Hollibaugh's complicated feelings of identification and disidentification – at once joined in rage and political action, and also outside the politics of the "movement" – are represented as an internal process. But it could very well also describe the very literal place accorded to leathermen and leatherwomen marching in the very same parade. Their place in the lineup was very interesting.
A parade, as a visual and physical performance, depends on the good faith, health, and energy of its spectators, wearing them out the longer it rolls on. Placing more "important" groups early on capitalizes on the high expectations and interest from viewers. It's clear from the first 10 groups that importance is doled out to those marching in the beginning and not the end of the parade. The first slots were relegated to the organizers and local political heroes (e.g., Harvey Milk).
While leather groups were not totally absent from the Freedom Day Parade itself, the marching order tells a story of marginalization. In a parade, someone has to come in last place, and in the 1978 San Francisco Gay Freedom Day Parade it was leatherfolks. Out of 138 floats and marching contingents, only six were directly related to leather clubs, bars, and communities. All of these groups are relegated to position 130 and after.
The following year, in the cover article for the The Advocate, columnist Pat Califia confirmed that exclusion was part of the political message of the parade. She states "The Gay Freedom Day Parade Committee tried to pass a resolution that would bar leather and S/M regalia from the parade," effectively excluding leatherfolks who wanted to be visible in their leather attire. Elsewhere, Califia wrote that she and other leatherwomen at the 1978 Gay Freedom Day Parade "got a lot of shit from gays of all sexualities who thought that in the Year of Briggs we should all come to the parade in pinstripe suits and polyester pantsuits." The overriding narrative of the Gay Freedom Day Parade, in Califia's view, was one of tacitly enforced normalization ("suits" and "pantsuits"), and an unabashed hatred for those who fell outside of this political stratagem.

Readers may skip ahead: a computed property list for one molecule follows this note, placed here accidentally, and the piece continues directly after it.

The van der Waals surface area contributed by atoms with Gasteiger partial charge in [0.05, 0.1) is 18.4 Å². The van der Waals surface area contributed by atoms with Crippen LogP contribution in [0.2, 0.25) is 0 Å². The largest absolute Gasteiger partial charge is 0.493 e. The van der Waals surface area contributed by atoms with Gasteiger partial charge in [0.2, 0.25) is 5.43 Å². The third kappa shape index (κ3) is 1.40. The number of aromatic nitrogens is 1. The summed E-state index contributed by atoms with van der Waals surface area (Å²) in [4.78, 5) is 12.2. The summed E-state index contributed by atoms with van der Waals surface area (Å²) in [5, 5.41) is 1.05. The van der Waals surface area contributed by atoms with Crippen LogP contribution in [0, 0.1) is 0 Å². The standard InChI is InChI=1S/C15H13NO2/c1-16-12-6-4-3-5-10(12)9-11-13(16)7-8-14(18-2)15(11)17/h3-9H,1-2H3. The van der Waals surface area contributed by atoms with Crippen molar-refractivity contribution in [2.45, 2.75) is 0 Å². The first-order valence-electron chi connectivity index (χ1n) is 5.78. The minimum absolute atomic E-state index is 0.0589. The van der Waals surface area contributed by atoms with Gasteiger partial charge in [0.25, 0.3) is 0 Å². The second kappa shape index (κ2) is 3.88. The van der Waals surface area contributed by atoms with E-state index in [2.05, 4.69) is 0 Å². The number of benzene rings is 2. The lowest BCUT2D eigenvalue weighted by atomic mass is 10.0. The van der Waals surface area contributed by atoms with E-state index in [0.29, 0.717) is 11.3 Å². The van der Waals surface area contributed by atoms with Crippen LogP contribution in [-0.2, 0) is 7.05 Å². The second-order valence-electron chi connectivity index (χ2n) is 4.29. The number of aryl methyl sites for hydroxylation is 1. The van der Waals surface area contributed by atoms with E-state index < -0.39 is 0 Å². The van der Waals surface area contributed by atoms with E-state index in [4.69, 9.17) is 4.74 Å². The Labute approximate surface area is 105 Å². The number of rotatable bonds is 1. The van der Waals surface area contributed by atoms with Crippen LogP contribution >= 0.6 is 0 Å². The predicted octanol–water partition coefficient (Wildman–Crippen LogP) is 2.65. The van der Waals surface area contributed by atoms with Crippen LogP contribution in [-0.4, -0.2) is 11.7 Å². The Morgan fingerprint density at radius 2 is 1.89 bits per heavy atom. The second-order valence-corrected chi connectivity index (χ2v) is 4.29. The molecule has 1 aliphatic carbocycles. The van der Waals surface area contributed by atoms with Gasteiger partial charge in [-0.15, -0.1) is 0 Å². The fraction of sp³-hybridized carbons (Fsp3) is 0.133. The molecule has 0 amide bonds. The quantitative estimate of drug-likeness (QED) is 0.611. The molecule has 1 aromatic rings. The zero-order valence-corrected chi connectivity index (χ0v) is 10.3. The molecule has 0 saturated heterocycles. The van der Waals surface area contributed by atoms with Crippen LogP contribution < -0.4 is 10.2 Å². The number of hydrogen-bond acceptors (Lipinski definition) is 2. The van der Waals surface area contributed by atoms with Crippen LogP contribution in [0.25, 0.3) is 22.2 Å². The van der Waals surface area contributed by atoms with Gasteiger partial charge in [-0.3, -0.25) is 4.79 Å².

In 2010, Austin had a similar problem when the AGLPF stressed the importance of being inoffensive and rebuffed queer mainstay Sandra Bernhard for being "too vulgar for a family-friendly event." In the same way that leatherfolks were asked to march in the back of the parade, LGBTQIA folks of all kinds were made to feel excluded by a policing of their behavior. Pride is only pride when it confirms what one may think about themselves, not what others think about someone. The invective – "Be proud!" – makes little sense because this is an internal and individual process, paraded for one carnivalesque day as though it were in fact an external one. But shame, while it can also be internally focused, comes from making sense of someone else's normal.
The AGLPF's normal in 2010 was damaging, not just for individuals who felt excluded, but for LGBTQIA communities at large which attended the parade and festival in low numbers relative to the increasing numbers that had characterized Austin Pride in the latter half of the 2000s – perhaps contributing to the financial woes which followed for the administrators of the AGLPF (see "Don't Call It a Comeback," p.56).